Tuberous sclerosis complex regulates drosophila neuromuscular junction growth via the TORC2/Akt pathway

Rajalaxmi Natarajan, Deepti Trivedi-vyas, Yogesh P. Wairkar

Research output: Contribution to journalArticlepeer-review

24 Scopus citations


Mutations in the tuberous sclerosis complex (TSC) are associated with various forms of neurodevelopmental disorders, including autism and epilepsy. The heterodimeric TSC complex, consisting of Tsc1 and Tsc2 proteins, regulates the activity of the TOR (target of rapamycin) complex via Rheb, a small GTPase. TOR, an atypical serine/threonine kinase, forms two distinct complexes TORC1 and TORC2. Raptor and Rictor serve as specific functional components of TORC1 and TORC2, respectively. Previous studies have identified Tsc1 as a regulator of hippocampal neuronal morphology and function via the TOR pathway, but it is unclear whether this is mediated via TORC1 or TORC2. In a genetic screen for aberrant synaptic growth at the neuromuscular junctions (NMJs) in Drosophila, we identified that Tsc2 mutants showed increased synaptic growth. Increased synaptic growth was also observed in rictor mutants, while raptor knockdown did not phenocopy the TSC mutant phenotype, suggesting that a novel role exists for TORC2 in regulating synapse growth. Furthermore, Tsc2 mutants showed a dramatic decrease in the levels of phosphorylated Akt, and interestingly, Akt mutants phenocopied Tsc2 mutants, leading to the hypothesis that Tsc2 and Akt might work via the same genetic pathway to regulate synapse growth. Indeed, transheterozygous analysis of Tsc2 and Akt mutants confirmed this hypothesis. Finally, our data also suggest that while overexpression of rheb results in aberrant synaptic overgrowth, the overgrowth might be independent of TORC2. Thus, we propose that at the Drosophila NMJ, TSC regulates synaptic growth via the TORC2-Akt pathway.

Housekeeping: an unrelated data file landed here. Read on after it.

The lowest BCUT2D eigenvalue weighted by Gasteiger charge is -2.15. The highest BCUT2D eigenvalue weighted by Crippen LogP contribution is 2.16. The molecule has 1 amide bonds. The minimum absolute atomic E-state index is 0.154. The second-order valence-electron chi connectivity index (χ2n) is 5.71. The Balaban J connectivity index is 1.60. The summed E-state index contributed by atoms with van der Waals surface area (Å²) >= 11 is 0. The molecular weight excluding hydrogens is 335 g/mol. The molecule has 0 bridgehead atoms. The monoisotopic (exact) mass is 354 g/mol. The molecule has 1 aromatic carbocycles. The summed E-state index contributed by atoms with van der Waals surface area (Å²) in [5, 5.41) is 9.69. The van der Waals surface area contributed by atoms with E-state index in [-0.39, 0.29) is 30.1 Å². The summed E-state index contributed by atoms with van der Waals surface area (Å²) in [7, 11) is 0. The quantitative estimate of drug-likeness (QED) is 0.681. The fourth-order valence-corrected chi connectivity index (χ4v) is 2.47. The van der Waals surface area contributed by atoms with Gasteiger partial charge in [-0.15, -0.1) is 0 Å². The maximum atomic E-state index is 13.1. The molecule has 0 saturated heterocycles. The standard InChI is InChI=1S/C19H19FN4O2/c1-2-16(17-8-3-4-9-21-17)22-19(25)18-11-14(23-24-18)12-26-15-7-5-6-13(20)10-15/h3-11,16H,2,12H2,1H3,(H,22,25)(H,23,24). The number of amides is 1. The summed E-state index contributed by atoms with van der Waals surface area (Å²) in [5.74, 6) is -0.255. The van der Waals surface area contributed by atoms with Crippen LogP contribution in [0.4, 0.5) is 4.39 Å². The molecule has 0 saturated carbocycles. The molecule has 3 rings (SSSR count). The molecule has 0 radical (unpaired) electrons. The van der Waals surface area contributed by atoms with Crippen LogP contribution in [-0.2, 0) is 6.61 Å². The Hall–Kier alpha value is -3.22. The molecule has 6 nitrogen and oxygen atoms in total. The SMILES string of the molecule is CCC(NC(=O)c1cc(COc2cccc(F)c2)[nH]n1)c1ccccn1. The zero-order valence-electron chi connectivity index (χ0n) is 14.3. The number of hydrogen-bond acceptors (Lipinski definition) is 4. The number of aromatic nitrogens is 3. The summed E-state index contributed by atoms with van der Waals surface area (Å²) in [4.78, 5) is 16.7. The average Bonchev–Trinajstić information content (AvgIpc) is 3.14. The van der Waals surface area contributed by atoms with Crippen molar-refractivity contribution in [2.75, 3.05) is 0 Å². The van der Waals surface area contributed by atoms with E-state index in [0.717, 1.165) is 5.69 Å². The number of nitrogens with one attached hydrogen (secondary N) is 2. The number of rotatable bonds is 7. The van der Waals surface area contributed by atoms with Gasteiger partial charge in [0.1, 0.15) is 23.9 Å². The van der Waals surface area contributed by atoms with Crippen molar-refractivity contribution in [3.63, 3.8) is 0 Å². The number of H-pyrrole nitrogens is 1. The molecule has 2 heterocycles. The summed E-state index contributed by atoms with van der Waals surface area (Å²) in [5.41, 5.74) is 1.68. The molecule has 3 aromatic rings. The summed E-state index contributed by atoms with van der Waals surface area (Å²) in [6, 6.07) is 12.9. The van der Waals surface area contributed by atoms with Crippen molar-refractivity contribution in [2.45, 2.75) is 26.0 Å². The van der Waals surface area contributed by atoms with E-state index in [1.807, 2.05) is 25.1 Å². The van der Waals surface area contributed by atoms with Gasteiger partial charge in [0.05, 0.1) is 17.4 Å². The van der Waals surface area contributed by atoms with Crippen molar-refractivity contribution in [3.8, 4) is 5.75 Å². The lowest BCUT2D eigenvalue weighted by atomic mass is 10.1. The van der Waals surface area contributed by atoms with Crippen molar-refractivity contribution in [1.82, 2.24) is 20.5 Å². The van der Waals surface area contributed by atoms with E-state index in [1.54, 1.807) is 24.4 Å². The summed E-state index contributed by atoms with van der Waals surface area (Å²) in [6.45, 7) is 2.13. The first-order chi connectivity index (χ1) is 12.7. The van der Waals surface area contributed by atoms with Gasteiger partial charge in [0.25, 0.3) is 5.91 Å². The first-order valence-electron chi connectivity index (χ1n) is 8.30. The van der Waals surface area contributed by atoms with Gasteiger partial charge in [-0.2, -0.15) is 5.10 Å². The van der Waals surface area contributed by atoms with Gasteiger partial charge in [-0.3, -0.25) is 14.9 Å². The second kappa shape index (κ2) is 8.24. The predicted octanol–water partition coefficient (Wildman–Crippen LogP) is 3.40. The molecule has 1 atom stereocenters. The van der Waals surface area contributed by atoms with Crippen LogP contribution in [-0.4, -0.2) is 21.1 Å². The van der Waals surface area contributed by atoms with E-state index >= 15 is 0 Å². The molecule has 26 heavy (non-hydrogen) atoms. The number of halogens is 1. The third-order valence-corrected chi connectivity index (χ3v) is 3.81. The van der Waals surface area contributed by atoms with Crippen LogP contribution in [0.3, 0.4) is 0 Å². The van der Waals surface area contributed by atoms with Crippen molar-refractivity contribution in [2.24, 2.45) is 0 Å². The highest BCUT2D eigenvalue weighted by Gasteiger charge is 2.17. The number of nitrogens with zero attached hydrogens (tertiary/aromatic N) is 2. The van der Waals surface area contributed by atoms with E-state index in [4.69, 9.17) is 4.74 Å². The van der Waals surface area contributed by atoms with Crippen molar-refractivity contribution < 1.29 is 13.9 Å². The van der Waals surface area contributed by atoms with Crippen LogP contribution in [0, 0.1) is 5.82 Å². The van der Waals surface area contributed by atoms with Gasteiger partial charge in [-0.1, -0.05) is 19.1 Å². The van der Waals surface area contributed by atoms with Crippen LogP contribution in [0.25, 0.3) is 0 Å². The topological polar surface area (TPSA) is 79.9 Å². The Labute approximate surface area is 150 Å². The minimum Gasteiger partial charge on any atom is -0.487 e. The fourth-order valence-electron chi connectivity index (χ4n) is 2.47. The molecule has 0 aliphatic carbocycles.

Original languageEnglish (US)
Article numberddt053
Pages (from-to)2010-2023
Number of pages14
JournalHuman Molecular Genetics
Issue number10
StatePublished - May 2013
Externally publishedYes

ASJC Scopus subject areas

  • Molecular Biology
  • Genetics
  • Genetics(clinical)


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